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War dead honored in 75th anniversary remembrance of Anzio, Nettuno invasions

Musician 2nd Class Lucas Swanson salutes after playing “Taps.” Service members from the United States and Italy participated in a ceremony honoring the 7,861 service members buried at the Sicily-Rome American Cemetery and Memorial in Nettuno, Italy. (Mass Communication Specialist 1st Class Christopher B. Stoltz/U.S. Navy)

Pvt. Sullivan Africano never made it to shore during an Allied invasion of Italy.

Africano’s ship hit a mine on Jan. 22, 1944 and sank in the rough, stormy sea, killing him and 482 other crew members.

Officials read his and two other American casualties’ stories aloud Tuesday at the Sicily-Rome American Cemetery to punctuate the great human cost of freeing Italy from fascism in World War II.

It was part of a 75th anniversary commemoration of the Allied landings at Anzio and Nettuno. The amphibious assaults began a five-month campaign that would result in the liberation of Rome, but would also take the lives of 28,000 Allied troops, including 11,000 Americans.

“As often is the case with war, the cost of freedom was high,” said Rear Adm. Matthew Zirkle, Naval Forces Europe and Africa’s chief of staff. “The bill was paid with the blood and youth of our fighting forces. We must ensure their legacy lives on. We must never forget.”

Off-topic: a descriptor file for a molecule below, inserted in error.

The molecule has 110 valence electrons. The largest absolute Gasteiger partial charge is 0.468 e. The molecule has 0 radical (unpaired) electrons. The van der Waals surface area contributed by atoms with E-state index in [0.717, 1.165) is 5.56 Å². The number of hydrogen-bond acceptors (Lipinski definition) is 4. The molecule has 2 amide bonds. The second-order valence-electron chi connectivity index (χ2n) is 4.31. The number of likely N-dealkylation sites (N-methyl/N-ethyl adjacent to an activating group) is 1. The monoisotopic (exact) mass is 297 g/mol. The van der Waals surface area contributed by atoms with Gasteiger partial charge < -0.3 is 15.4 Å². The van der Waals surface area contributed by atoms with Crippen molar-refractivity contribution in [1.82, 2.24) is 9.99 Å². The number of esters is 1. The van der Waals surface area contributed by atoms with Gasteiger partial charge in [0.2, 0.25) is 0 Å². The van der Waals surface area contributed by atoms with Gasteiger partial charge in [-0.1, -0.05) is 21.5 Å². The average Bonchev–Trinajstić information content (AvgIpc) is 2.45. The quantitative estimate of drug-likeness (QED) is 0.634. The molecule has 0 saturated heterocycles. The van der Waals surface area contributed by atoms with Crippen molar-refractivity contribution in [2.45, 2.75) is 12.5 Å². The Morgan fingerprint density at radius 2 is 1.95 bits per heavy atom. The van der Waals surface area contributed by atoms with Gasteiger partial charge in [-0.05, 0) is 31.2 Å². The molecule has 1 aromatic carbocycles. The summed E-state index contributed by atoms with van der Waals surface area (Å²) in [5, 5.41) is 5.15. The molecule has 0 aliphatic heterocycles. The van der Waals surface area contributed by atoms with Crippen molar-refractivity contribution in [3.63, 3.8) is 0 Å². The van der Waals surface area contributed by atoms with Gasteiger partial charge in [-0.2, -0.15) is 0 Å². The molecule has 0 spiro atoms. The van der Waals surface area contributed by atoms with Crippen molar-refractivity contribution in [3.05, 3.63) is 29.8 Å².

The American Battle Monuments Commission hosted the event in Nettuno.

About 7,860 U.S. soldiers are buried at the 77-acre site, and 3,095 who were missing in action are memorialized there. Most died in Sicily, Anzio and Salerno during Allied invasions of Italy.

American cemeteries like this one use a simple white cross or a Star of David as a headstone, regardless of the servicemember’s rank.

Standing amid the headstones, officials not only paid tribute to the war dead and the Allies’ victory, but the solidarity that formed between the U.S. and Italy.

Since WWII, Italy and America have shared common values such as liberty, justice and rule of law, thanks to those who fought and died to drive out fascism, Italian Gen. Enzo Vecciarelli said.

“Commemorate events like today’s anniversary … which keep alive all who died to grant us a better future,” Vecciarelli said. “It means the horror of war, oppression, repression will not come back again.”

A larger ceremony to commemorate the 75th anniversary of the D-Day invasion will be held at the Normandy American Cemetery in June, said Benjamin Cassidy, an American Battle Monuments commissioner.

The Italian landings are credited with weakening German forces enough to pave the way for the Normandy invasions, Cassidy said.

Those who died in the Italy campaign are honored with memorials, statues and ships such as the USS Anzio, Zirkle said.

“But most importantly, we honor them with a great debt of gratitude – a debt that can never truly be repaid,” he said.


© 2019 the Stars and Stripes

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